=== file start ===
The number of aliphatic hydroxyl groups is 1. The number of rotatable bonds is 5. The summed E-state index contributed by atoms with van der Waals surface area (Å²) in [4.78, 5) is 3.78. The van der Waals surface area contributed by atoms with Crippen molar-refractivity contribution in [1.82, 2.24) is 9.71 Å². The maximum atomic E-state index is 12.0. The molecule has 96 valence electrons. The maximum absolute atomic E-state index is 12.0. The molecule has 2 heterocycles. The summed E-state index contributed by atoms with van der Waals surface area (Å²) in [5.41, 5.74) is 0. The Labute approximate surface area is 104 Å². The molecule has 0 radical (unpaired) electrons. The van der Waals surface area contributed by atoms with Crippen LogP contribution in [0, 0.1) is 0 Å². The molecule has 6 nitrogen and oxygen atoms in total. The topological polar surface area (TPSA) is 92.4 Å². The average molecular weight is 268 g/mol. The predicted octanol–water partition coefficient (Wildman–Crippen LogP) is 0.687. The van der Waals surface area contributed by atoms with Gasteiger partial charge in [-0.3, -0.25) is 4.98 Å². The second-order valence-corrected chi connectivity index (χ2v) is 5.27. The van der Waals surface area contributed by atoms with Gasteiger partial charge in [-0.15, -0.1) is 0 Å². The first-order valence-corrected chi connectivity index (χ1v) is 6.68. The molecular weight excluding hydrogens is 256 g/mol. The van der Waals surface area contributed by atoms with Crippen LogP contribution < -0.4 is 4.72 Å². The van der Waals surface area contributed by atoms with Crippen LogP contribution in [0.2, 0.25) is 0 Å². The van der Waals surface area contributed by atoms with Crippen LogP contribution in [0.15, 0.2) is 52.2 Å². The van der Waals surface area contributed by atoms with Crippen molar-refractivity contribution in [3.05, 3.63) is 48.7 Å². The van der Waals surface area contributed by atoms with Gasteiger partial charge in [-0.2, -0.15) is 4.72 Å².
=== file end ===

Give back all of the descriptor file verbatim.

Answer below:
The number of aliphatic hydroxyl groups is 1. The number of rotatable bonds is 5. The summed E-state index contributed by atoms with van der Waals surface area (Å²) in [4.78, 5) is 3.78. The van der Waals surface area contributed by atoms with Crippen molar-refractivity contribution in [1.82, 2.24) is 9.71 Å². The maximum atomic E-state index is 12.0. The molecule has 96 valence electrons. The maximum absolute atomic E-state index is 12.0. The molecule has 2 heterocycles. The summed E-state index contributed by atoms with van der Waals surface area (Å²) in [5.41, 5.74) is 0. The Labute approximate surface area is 104 Å². The molecule has 0 radical (unpaired) electrons. The van der Waals surface area contributed by atoms with Crippen LogP contribution in [0, 0.1) is 0 Å². The molecule has 6 nitrogen and oxygen atoms in total. The topological polar surface area (TPSA) is 92.4 Å². The average molecular weight is 268 g/mol. The predicted octanol–water partition coefficient (Wildman–Crippen LogP) is 0.687. The van der Waals surface area contributed by atoms with Gasteiger partial charge in [-0.3, -0.25) is 4.98 Å². The second-order valence-corrected chi connectivity index (χ2v) is 5.27. The van der Waals surface area contributed by atoms with Gasteiger partial charge in [-0.15, -0.1) is 0 Å². The first-order valence-corrected chi connectivity index (χ1v) is 6.68. The molecular weight excluding hydrogens is 256 g/mol. The van der Waals surface area contributed by atoms with Crippen LogP contribution < -0.4 is 4.72 Å². The van der Waals surface area contributed by atoms with Crippen LogP contribution in [0.2, 0.25) is 0 Å². The van der Waals surface area contributed by atoms with Crippen LogP contribution in [0.15, 0.2) is 52.2 Å². The van der Waals surface area contributed by atoms with Crippen molar-refractivity contribution in [3.05, 3.63) is 48.7 Å². The van der Waals surface area contributed by atoms with Gasteiger partial charge in [-0.2, -0.15) is 4.72 Å².